Turns out there was something more hideous than the hip bruise that kept Shawn Green on the bench Wednesday night.
That would be his team.
Not even a ninth-inning rally could keep the Arizona Diamondbacks from turning in their third consecutive horrid performance, and the Dodgers gratefully accepted a 5-4 victory at Dodger Stadium for a series sweep that kept them in a three-way tie for first place in the National League West.
Certainly part of the reason the Diamondbacks looked bad was the pitching of Dodgers right-hander Brad Penny (10-2), who added to the glowing numbers he will take to the All-Star game by giving up two runs in seven innings.
And Takashi Saito pitched out of jams in the eighth and ninth for his sixth save, striking out Conor Jackson with a nasty slider to end the game with runners on first and second, two runs already having tightened the score.
But the reeling Diamondbacks were their own worst enemy, especially in the third inning when they gave the Dodgers three of their four runs and did their best to hand them more, only to be rescued by a questionable call by the first base umpire.
"We came in knowing this was a big series, and a lot of things fell our way," catcher Russell Martin said.
Green, the Diamondbacks right fielder, did not play after being drilled by Dodgers reliever Danys Baez a night earlier, the crowning blow in a string of seven batters hit by pitches in the first two games of the series.
Apparently a cease-fire was agreed upon because only one batter was hit, and it didn't appear to be purposeful. Baez grazed the arm of Luis Gonzalez with two out and a runner on second in the eighth, bringing the tying run to the plate and Manager Grady Little to the mound to remove Baez.
Gonzalez had objected strongly Tuesday after Baez pelted Green, but he had no reaction to being hit, jogging to first to bring the tying run to the plate. Saito, who has been exceptional as a closer in the absence of Eric Gagne, got Johnny Estrada to line to short to end the threat.
Otherwise, there were no casualties, unless one counts the eyeballs of baseball purists who watched the third inning.
Three of the four Dodgers runs in the inning were a direct result of second baseman Orlando Hudson's throwing away a probable double-play ground ball by J.D. Drew with one out and runners on first and third.
There could have been more damage had Rafael Furcal not been picked off first. And the inning ended with a blown call by first base umpire Tim Tschida, who ruled that Ramon Martinez did not touch the bag eluding a tag by Jackson, who leaned into the baseline to catch an errant throw by third baseman Chad Tracy and vainly tried to tag Martinez.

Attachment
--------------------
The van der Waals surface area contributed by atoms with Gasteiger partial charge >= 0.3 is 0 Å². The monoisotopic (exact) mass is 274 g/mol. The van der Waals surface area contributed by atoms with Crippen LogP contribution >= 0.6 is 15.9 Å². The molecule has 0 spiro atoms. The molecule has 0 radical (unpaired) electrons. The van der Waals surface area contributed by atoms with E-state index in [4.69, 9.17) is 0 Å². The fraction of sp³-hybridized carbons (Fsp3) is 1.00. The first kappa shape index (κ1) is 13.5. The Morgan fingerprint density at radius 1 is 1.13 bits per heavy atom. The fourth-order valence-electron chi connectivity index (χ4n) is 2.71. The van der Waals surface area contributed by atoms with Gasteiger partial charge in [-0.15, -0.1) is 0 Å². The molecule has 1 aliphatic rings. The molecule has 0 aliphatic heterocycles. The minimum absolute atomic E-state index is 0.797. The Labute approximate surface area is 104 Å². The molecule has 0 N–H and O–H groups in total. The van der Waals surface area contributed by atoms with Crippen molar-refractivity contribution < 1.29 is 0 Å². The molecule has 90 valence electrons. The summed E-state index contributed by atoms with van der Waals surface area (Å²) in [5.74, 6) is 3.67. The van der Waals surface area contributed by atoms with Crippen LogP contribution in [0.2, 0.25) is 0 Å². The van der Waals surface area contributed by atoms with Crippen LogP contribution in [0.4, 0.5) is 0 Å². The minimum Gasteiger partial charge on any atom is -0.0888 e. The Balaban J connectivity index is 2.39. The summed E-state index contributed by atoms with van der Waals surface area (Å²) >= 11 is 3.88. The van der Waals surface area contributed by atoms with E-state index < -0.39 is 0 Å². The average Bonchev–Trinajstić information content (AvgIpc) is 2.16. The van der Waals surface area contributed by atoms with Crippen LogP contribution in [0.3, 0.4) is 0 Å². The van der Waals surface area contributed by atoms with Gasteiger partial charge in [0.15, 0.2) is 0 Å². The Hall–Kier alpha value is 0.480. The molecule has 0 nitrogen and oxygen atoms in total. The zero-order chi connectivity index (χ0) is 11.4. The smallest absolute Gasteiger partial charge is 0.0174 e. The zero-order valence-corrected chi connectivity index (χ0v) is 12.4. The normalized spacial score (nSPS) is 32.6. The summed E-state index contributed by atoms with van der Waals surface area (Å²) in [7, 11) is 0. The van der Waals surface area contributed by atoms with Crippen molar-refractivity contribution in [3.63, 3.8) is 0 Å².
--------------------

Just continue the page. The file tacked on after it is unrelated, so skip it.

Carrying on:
The call cost the Dodgers a run because it ended the inning and Matt Kemp would have scored on the play.
Dodgers bats were silent thereafter, leaving it to Penny, the two relievers and the defense to deliver the victory. Rookie left fielder Andre Ethier made the best play, sliding to catch Estrada's sinking liner and end the sixth with two runners on base.
"That was the pivotal play," Little said.
Ethier, the leading hitter among National League rookies, also hit his sixth home run to lead off the second for the first Dodgers run, pulling a 2-1 pitch over the fence in right-center. In three games since striking out four times against the Angels on Sunday, Ethier is six for 12.
"I'm getting more aggressive early in the count," he said. "Teams know I came through the Oakland farm system and think I'm always patient. So I'm adjusting."
Rookie Matt Kemp had two hits, ending a slump with a run-scoring double in the third and a single in the seventh.
As for pitches hitting batters, the Dodgers hope the Diamondbacks don't resurrect the feud when the teams meet in Phoenix in two weeks.
"All that is behind us," Little said. "We're convinced it's over."
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Nomar Garciaparra has hit safely in 17 consecutive games but still has a ways to go to reach the top four Dodgers hitting streaks since the team moved to Los Angeles:
*--* No. Name Year 31 Willie Davis 1969 25 Willie Davis 1971 25 Steve Sax 1986 25 Paul Lo Duca 2003